In the dark hours before dawn our Qatar Airlines flight soars over some of the most bombed cities on the face of the planet: Aleppo, Baghdad, and Kuwait. Most passengers sleep uncomfortably in their upright seats, others snore loudly, mouths agape, contributing unconsciously to the rumble of the plane, and some like me sit awake watching the map slip slowly under our wings.
I am once again on my way to India to lead a retreat, this time with a group of fifteen people from eight states. I have a few days before and a full week after the retreat to travel, so this year we begin with the Taj Mahal. Before we land, I pray from the skies that our fragile planet below can hold; that the people down there inside the map I am studying are safe and sound tonight; that we humans can treat each other with love and compassion; I pray for peace as midnight delivers us into the coming day.
It is 5 am and my travel buddy, Brendan, is on the phone trying to negotiate with a taxi service from Delhi to Agra, home of the Taj Mahal, the universal symbol of undying love and one of the seven wonders of the world. A price is settled upon, and the taxi will be here in an hour. In the meantime we sip Americanos and eat almond croissants full of marzipan. I know I’m heading into a three week panchakarma cleanse, but it is Valentines Day, and I have just left my beloved behind in the snow for five weeks, and I am not going to be eating chocolate for a month. Coffee and pastry one last time.
At 5:20 the taxi driver leads us to the small white car labeled TOURIST on the windshield, and we zip out of the parking garage into the pre-dawn smog draped over the city. The road is wide and quiet, our driver is not in a rush, and the sun seems stuck in the gray haze as it pushes its red face up over rooftops and the fields that flow endlessly by on the Taj Mahal Highway.
Our driver pulls into a gas station to fill up and take the first 2,000 rupees of our down payment. I use the filthy bathroom and am grateful for the wad of tissue I find stuffed into the outer pocket of my fleece jacket. Little things.
The road from Delhi to Agra is known for its morning fog, and at times the driver slows down to see the lines on the road. I find it amusing when we emerge from the mist and there is a tractor riding alongside us as if racing us into the sun.Two hours go by before we stop to grab a snack of masala spiced peanuts and to use the restroom. The sun is fully up now, and for the first time I want to peel my coat off and relish the warmth. Nearby a minivan door slides open, the hatchback lifts, and I kid you not, eleven people pour out of the van into the rest area: ladies in saris, little girls in dresses, men in skinny jeans and a variety of fake leather coats and parkas. Everyone takes off a layer. For a moment I watch, mesmerized. We drive away into the sunshine with our peanuts and water bottles. Next stop: Agra.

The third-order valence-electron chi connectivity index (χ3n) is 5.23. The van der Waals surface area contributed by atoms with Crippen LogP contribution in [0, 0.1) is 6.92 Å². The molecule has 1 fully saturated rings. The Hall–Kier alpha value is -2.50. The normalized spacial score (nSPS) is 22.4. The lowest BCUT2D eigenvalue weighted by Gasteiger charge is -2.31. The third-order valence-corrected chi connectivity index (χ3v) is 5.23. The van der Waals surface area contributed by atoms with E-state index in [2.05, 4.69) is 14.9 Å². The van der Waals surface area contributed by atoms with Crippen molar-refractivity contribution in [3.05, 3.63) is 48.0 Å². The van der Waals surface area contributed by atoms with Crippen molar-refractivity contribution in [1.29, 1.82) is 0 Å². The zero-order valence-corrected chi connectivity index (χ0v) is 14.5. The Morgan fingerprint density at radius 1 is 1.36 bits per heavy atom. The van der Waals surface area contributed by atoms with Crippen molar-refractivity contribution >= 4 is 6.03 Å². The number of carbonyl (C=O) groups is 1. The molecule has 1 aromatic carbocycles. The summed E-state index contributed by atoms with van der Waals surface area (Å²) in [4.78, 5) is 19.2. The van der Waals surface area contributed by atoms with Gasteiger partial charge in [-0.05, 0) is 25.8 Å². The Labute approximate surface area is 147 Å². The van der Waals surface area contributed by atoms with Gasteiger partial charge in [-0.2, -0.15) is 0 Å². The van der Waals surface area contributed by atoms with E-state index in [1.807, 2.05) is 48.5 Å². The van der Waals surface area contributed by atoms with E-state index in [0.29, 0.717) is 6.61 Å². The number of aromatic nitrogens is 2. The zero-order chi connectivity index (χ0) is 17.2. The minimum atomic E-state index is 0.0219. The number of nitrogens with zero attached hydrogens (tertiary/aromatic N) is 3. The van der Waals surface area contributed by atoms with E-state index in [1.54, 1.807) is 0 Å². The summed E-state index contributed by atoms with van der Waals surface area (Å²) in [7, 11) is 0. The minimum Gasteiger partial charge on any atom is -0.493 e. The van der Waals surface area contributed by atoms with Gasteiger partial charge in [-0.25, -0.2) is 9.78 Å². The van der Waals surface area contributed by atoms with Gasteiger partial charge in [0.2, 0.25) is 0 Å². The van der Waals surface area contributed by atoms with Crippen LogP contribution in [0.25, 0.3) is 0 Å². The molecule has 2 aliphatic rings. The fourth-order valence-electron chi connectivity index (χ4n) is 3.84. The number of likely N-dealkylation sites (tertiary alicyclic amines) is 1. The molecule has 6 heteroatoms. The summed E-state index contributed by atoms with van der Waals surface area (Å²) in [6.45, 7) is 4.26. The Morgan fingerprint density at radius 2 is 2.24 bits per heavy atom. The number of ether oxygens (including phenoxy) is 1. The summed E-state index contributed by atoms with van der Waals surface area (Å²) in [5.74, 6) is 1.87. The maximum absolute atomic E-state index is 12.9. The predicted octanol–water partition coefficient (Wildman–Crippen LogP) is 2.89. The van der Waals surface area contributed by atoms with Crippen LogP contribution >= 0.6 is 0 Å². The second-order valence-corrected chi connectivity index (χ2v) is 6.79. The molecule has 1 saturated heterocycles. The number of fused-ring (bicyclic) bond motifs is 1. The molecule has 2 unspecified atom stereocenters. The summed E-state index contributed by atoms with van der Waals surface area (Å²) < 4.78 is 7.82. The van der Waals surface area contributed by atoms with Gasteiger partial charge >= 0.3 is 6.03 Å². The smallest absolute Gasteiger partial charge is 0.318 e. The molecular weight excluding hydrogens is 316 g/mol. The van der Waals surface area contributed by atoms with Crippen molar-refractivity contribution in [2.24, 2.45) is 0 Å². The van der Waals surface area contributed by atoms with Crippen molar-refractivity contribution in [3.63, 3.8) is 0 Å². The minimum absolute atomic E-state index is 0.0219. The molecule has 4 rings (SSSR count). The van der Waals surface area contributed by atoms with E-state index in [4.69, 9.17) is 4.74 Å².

I neglected to mention earlier that our driver cannot speak English and has no interest in engaging anyway. I’ve always been amazed at how despite language barriers, people still enjoy the challenge and fun of trying to communicate; but this driver is having none of it. So you can imagine how odd and surprising it is when our car comes to an abrupt stop alongside a park in Agra, and in hops a little man who says his name is Hari. He tells us he will be our tour guide for “no extra charge.” Hmmm. We are too curious to say no, especially since his English is good, so we speed off with Hari riding shotgun next to our driver whose name we still don’t know.
Hari ushers us to our lodging, Sunita Homestay, only a few hundred yards from the East Gate of the Taj, and we literally drop our bags and head down the street lined with souvenir and shoe shops. By now it is 10 am and the place is bustling with cafes, vendors, tourists, and Indians here to enjoy a day out with friends. I wonder if anyone comes to pay homage to the love of an emperor for his lost queen. It is not as crowded as I thought it would be, and there is no line at the ticket booth where we pay 1,000 rupees each for a pass, a pair of white fabric booties, and a bottle of water.